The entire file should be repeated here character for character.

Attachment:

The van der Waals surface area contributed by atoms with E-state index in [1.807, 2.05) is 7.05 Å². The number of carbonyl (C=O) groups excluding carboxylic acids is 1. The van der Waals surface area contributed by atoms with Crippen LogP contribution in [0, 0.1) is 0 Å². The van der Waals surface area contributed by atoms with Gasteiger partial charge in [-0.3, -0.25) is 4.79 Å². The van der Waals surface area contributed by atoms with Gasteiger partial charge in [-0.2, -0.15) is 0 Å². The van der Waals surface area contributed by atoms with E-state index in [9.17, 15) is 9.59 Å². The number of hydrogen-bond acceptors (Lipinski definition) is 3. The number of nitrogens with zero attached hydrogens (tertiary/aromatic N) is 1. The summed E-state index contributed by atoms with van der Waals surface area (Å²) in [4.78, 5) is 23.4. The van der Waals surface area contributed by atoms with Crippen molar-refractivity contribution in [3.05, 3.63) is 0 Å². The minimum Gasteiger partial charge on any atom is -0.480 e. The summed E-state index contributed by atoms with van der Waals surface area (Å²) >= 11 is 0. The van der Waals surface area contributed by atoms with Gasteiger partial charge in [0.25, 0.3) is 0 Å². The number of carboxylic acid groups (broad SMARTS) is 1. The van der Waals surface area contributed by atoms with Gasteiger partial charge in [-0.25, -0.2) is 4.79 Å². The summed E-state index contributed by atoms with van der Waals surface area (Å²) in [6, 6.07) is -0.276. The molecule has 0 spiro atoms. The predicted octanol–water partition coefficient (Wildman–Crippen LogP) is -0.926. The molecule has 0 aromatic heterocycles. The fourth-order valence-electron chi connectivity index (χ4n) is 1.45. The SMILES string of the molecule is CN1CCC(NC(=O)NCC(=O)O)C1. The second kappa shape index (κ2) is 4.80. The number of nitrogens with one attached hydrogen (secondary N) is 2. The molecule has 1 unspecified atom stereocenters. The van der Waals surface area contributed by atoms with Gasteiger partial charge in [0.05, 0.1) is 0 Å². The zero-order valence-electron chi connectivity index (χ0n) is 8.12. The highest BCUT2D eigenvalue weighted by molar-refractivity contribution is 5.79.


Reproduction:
The van der Waals surface area contributed by atoms with E-state index in [1.807, 2.05) is 7.05 Å². The number of carbonyl (C=O) groups excluding carboxylic acids is 1. The van der Waals surface area contributed by atoms with Crippen LogP contribution in [0, 0.1) is 0 Å². The van der Waals surface area contributed by atoms with Gasteiger partial charge in [-0.3, -0.25) is 4.79 Å². The van der Waals surface area contributed by atoms with Gasteiger partial charge in [-0.2, -0.15) is 0 Å². The van der Waals surface area contributed by atoms with E-state index in [9.17, 15) is 9.59 Å². The number of hydrogen-bond acceptors (Lipinski definition) is 3. The number of nitrogens with zero attached hydrogens (tertiary/aromatic N) is 1. The summed E-state index contributed by atoms with van der Waals surface area (Å²) in [4.78, 5) is 23.4. The van der Waals surface area contributed by atoms with Crippen molar-refractivity contribution in [3.05, 3.63) is 0 Å². The minimum Gasteiger partial charge on any atom is -0.480 e. The summed E-state index contributed by atoms with van der Waals surface area (Å²) >= 11 is 0. The van der Waals surface area contributed by atoms with Gasteiger partial charge in [0.25, 0.3) is 0 Å². The number of carboxylic acid groups (broad SMARTS) is 1. The van der Waals surface area contributed by atoms with Gasteiger partial charge in [-0.25, -0.2) is 4.79 Å². The summed E-state index contributed by atoms with van der Waals surface area (Å²) in [6, 6.07) is -0.276. The molecule has 0 spiro atoms. The predicted octanol–water partition coefficient (Wildman–Crippen LogP) is -0.926. The molecule has 0 aromatic heterocycles. The fourth-order valence-electron chi connectivity index (χ4n) is 1.45. The SMILES string of the molecule is CN1CCC(NC(=O)NCC(=O)O)C1. The second kappa shape index (κ2) is 4.80. The number of nitrogens with one attached hydrogen (secondary N) is 2. The molecule has 1 unspecified atom stereocenters. The van der Waals surface area contributed by atoms with Gasteiger partial charge in [0.05, 0.1) is 0 Å². The zero-order valence-electron chi connectivity index (χ0n) is 8.12. The highest BCUT2D eigenvalue weighted by molar-refractivity contribution is 5.79.